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Printed electronics – sinter-free with hybrid inks

Dear Sir or Madam,

Flexible electronics are already doing a lot for us today, for example in compact devices or as part of moving mechanisms. Medical technology is also aiming to achieve things with flexible electronics, like developing sensors that are worn on the skin or even flexible implants. Learn in our latest interview, how flexible electronics for these enterprises can be made from hybrid inks without sintering.

Have a nice day!

Timo Roth
Editorial team

COMPAMED Trade Fair with Conferences and Forums
Monday to Thursday
13-16 November 2017
Düsseldorf, Germany


Interview: Hybrid inks
Special: Miniaturization with shape memory alloys
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Miniaturization with shape memory alloys


Image: Small black box with a kind of propeller inside; Copyright: memetis
Shape memory alloys offer many possibilities in the field of miniaturization when it comes to pumps or valves for example. We spoke with Dr. Marcel Gültig and Christoph Wessendorf of memetis and asked about today’s available options and conceivable future applications in medical technology.
Read more in our Special!
Miniaturization with shape memory alloys
Read our Special "The thing with the memory: shape memory alloy"
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3-D bioprinting: One step closer to growing capillaries

In their work toward 3-D printing transplantable tissues and organs, bioengineers and scientists from Rice University and Baylor College of Medicine have demonstrated a key step on the path to generate implantable tissues with functioning capillaries.
read more
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Hybrid inks: printed electronics without sintering talks about...

Image: Collage of several images that show the function of printed, flexible electronics; Copyright: Leibniz INM
Printed electronics play an ever-increasing role, both in medical technology and other sectors: it is a flexible and space-saving solution and can be manufactured in large quantities at low cost. Right now, newly developed hybrid inks simplify the production of printed electronics and open up new applications thanks to their biocompatible properties.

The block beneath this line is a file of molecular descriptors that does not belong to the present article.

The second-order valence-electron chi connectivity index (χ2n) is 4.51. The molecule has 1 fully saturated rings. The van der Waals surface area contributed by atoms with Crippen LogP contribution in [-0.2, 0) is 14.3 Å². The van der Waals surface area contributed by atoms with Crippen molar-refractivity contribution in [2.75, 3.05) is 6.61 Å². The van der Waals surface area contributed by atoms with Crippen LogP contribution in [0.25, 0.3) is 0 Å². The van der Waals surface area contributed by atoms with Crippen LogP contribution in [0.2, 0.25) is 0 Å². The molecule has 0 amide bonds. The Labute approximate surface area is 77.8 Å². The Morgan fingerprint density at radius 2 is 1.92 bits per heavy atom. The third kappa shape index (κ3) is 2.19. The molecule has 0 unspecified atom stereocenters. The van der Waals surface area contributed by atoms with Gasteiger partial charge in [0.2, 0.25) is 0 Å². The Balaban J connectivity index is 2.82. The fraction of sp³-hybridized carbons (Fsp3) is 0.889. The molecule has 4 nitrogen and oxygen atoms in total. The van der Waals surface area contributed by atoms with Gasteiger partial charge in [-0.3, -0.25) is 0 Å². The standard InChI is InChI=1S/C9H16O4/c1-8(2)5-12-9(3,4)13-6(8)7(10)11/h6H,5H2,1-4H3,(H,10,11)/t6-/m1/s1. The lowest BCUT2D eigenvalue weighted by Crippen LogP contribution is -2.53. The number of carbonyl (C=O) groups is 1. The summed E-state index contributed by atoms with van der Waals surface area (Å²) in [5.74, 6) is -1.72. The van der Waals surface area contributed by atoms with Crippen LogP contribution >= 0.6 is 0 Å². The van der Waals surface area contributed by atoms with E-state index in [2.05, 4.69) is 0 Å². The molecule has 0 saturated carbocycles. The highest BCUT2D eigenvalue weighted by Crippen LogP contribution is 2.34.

Read more in our interview!
Hybrid inks: printed electronics without sintering
All interviews at
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Electrical Engineering & Nanotechnology

Magnetic implants used to treat 'dancing eyes'

A research team has successfully used magnets implanted behind a person's eyes to treat nystagmus, a condition characterised by involuntary eye movements. The case study, published in Ophthalmology and led by UCL and University of Oxford academics, described the implantation of a newly developed set of magnets in the socket beneath each eye of one patient with nystagmus.
read more
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Electrical Engineering & Nanotechnology

An infallible hand-held probe to aid cancer surgery

Patients with common widespread forms of cancer will enjoy longer life expectancy and reduced risk of recurrence thanks to a multimodal optical spectroscopy probe developed by Canadian researchers.
read more
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Electrical Engineering & Nanotechnology

Muscle grafts could help amputees sense and control artificial limbs

A new surgical technique devised by MIT researchers could allow prosthetic limbs to feel much more like natural limbs. Through coordination of the patient’s prosthetic limb, existing nerves, and muscle grafts, amputees would be able to sense where their limbs are in space and to feel how much force is being applied to them.
read more
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Laboratory Medicine & Hygiene

Quick test finds signs of sepsis in a single drop of blood

A new portable device can quickly find markers of deadly, unpredictable sepsis infection from a single drop of blood. A team of researchers from the University of Illinois and Carle Foundation Hospital in Urbana, Illinois, completed a clinical study of the device, which is the first to provide rapid, point-of-care measurement of the immune system's response, without any need to process the blood.
read more
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